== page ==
A guest post by Andrew Flusche
Similar to being a rural lawyer, practicing law in a small town has unique challenges and considerations. It’s certainly not the same as the big city! Here are a few things I’ve learned since starting my practice in the booming small-opolis of Fredericksburg, Virginia.
Today’s lawyers are tomorrow’s judges
In Virginia, the legislature appoints our judges. Of course those appointments come from the ranks of the active bar. It makes perfect sense, but when I was a baby lawyer I never really thought about it.
Here’s why I mention it: be nice to everyone! If you’re rude to a colleague that doesn’t seem to affect your practice at all today, they very well could be a judge next year.
In the five years since I’ve been practicing, I’ve seen a handful of judicial changes, and I practice in an extremely limited number of courts. Just this simple fact should give you pause before you do anything that might not reflect positively on you.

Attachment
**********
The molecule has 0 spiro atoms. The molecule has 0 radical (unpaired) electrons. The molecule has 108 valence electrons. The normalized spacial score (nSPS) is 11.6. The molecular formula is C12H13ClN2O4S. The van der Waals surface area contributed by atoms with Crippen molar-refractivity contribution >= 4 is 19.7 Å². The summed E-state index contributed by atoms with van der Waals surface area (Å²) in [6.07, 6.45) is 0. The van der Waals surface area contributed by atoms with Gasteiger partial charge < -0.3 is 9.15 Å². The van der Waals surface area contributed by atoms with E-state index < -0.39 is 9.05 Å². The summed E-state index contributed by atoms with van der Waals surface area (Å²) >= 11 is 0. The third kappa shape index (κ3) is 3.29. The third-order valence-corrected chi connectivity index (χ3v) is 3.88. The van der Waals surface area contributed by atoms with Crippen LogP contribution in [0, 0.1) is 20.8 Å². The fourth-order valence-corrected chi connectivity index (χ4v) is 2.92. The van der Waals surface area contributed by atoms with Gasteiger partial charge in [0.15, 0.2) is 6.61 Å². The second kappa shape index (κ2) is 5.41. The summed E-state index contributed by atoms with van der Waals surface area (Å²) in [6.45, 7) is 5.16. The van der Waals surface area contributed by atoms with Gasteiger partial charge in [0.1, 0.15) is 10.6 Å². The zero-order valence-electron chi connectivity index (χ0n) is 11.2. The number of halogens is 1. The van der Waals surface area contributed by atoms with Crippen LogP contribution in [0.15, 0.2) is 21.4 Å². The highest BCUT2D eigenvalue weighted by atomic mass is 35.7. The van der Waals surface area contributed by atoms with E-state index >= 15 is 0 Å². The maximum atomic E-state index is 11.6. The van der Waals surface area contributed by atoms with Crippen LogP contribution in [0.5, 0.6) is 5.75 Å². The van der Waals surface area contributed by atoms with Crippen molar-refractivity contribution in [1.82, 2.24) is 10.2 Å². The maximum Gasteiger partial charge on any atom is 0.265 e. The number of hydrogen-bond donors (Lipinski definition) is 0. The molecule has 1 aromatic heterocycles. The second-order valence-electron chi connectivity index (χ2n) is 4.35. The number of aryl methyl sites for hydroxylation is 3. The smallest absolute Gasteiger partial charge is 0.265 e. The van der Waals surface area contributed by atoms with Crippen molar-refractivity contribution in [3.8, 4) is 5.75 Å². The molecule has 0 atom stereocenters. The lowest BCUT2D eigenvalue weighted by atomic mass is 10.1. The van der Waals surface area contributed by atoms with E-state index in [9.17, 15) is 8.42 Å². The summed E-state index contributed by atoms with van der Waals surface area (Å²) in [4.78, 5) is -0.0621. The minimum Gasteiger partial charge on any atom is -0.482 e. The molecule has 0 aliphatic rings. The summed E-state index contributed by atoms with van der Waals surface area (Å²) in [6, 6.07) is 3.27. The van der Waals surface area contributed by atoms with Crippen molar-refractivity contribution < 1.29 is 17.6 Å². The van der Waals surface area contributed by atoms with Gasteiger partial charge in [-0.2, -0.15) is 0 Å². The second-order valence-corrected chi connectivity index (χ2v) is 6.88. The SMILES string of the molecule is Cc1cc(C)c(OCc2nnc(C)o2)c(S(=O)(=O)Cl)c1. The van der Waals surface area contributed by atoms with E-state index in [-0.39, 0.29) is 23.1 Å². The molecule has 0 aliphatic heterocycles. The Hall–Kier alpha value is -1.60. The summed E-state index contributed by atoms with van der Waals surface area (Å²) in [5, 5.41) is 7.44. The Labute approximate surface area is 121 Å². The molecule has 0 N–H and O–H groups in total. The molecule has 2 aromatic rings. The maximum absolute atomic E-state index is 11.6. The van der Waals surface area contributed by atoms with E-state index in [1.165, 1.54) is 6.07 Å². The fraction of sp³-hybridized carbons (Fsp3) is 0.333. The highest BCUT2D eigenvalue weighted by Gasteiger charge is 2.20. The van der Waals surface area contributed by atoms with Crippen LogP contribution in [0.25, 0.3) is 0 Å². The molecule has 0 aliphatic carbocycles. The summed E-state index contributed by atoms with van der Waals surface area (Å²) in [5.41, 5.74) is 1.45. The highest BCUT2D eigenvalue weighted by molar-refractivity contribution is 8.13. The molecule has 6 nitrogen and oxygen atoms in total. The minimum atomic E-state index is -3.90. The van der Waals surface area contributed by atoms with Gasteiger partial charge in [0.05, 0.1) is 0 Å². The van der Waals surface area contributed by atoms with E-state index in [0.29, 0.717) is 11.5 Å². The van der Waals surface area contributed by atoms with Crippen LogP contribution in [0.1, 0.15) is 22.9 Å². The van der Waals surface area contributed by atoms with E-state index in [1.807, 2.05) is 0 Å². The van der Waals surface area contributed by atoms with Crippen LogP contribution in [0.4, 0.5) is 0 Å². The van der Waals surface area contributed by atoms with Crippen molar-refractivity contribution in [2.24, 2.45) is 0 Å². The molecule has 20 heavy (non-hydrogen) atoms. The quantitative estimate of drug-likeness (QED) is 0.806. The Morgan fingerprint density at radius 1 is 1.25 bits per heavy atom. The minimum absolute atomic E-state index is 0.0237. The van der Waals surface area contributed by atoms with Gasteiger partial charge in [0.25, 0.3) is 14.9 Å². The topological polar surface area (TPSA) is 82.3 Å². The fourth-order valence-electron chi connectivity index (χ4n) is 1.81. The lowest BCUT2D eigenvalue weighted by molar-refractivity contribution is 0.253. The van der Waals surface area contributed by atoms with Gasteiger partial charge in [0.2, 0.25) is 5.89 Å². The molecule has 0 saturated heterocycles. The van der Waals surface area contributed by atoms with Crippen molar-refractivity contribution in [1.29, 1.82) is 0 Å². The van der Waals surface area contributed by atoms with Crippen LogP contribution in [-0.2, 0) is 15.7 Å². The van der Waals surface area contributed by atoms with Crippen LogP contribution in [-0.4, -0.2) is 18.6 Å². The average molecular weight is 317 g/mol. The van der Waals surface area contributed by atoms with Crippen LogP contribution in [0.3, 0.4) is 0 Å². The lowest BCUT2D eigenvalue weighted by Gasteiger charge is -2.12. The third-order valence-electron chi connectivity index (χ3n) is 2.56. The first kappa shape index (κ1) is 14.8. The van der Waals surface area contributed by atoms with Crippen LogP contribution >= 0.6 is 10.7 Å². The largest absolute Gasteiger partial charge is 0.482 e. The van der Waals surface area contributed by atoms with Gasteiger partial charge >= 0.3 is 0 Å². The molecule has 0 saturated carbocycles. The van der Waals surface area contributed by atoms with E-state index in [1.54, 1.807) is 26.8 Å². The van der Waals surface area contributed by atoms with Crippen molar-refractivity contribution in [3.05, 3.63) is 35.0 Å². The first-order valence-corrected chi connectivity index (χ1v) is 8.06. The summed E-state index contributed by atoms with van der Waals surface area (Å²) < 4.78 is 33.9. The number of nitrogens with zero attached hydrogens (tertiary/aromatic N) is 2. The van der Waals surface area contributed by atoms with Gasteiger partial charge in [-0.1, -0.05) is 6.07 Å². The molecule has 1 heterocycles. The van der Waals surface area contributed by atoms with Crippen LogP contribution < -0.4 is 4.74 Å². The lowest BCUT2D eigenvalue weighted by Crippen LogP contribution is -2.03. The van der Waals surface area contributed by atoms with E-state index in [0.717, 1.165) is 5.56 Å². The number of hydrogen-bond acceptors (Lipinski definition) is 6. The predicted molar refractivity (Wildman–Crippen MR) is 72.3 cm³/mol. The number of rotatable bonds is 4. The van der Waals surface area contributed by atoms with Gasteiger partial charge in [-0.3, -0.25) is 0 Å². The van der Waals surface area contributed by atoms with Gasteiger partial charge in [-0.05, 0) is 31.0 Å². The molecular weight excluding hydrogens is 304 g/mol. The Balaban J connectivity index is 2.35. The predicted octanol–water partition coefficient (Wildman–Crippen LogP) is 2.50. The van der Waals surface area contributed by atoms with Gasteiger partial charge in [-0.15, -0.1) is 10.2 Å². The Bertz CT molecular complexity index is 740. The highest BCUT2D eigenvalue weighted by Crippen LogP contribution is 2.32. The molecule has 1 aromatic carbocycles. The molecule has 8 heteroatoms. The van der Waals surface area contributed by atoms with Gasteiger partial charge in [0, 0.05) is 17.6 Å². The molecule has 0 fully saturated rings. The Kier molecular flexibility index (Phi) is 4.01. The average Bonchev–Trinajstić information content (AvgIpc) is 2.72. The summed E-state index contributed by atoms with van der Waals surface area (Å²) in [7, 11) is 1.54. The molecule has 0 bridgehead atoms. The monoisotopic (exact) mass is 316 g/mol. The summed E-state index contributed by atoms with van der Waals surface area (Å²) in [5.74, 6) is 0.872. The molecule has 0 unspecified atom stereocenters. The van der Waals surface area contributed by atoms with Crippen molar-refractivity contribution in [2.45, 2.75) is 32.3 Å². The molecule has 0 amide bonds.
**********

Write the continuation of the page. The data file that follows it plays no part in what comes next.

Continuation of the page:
It’s a small world out there
When practicing in a small town, you run into people from your legal world outside the courtroom. I run into clerks, judges, clients, colleagues, and officers all the time when I’m out and about.
Needless to say, we should always be nice to everyone. But we’re human, so that’s easier said than done.
However, as a small town lawyer, it’s even more important to always be kind. Heck, I run into clients who I can’t even remember, but they recognize me. If I treat someone poorly, they just might be a past client. Or they might have been a client tomorrow.
Be unique to stand out
It’s tempting to model your practice on the other attorneys in town. After all, it’s working for them. Why not follow suit?
Here in Fredericksburg, most folks do family law, criminal defense, and personal injury. Some people just do two of those, but being more of a generalist is standard practice around town.
To give myself a marketing advantage, I came up with a unique angle: traffic and misdemeanor defense. I’m the only attorney in Fredericksburg (and perhaps the state of Virginia) who solely defends traffic tickets and misdemeanor charges. Many colleagues are still surprised that my practice works, but I think the main reason it’s worked out is that I’m different. In a crowded field, the purple cow gets attention.
Andrew Flusche lives in Fredericksburg, Virginia and helps people from all over the country with their reckless driving Virginia tickets. He also wrote the consumer book, Fight Your Virginia Reckless Driving Ticket. Find Andrew on Google+.